Today I’m talking with Amy Matthews. Amy Matthews, has been teaching movement since 1994. She is a Certified Laban Movement Analyst, a Body-Mind Centering® Teacher, an Infant Developmental Movement Educator, and a movement therapist and yoga teacher. Amy is also the co-author of the best-selling book Yoga Anatomy, and together Amy and Leslie teach The Breathing Project's Advanced Studies courses. I will also be moderating a symposium called Beyond Anatomy with Amy at The Breathing Project soon- the first weekend of April. In today’s conversation we’re talking about Laban Movement Analysis and body mind centering, developmental movement work, and what that means for infants- how they can get a solid foundation for personal agency and emotional regulation through movement, and how developmental movement work helps adults as well. We also talk about embodied teaching, how teaching is its own art form and how it can call forth student’s personal agency.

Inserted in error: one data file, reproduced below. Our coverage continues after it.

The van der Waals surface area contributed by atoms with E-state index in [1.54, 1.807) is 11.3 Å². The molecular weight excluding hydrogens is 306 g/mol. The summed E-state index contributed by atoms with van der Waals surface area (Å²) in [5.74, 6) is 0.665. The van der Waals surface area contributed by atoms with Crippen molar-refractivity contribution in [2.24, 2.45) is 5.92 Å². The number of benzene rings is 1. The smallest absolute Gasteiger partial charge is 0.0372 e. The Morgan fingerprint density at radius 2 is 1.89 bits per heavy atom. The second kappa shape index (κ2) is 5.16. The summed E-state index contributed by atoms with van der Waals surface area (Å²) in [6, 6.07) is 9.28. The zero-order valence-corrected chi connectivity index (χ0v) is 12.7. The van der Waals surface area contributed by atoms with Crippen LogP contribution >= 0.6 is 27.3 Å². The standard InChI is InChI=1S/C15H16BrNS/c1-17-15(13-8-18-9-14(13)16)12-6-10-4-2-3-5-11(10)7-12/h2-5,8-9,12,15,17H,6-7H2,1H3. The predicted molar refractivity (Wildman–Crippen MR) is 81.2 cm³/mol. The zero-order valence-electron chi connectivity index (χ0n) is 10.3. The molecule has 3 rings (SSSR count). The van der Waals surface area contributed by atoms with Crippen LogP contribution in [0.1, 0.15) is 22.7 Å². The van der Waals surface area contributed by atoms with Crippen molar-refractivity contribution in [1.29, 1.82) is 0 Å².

Katy Bowman is a biomechanist and the founder of Nutritious Movement. She is the author of several books including Move Your DNA, Whole Body Barefoot, and her most recent collection of essays, Movement Matters. In today’s conversation we’re talking about the ecology of movement. How does your movement affect not just your health but also humans everywhere, even ones you’ve never met, and how does it affect the health of the planet as a whole? We discuss the real impact of our sedentarism and our drive for convenience, and how movement can be a very profound and impactful form of activism.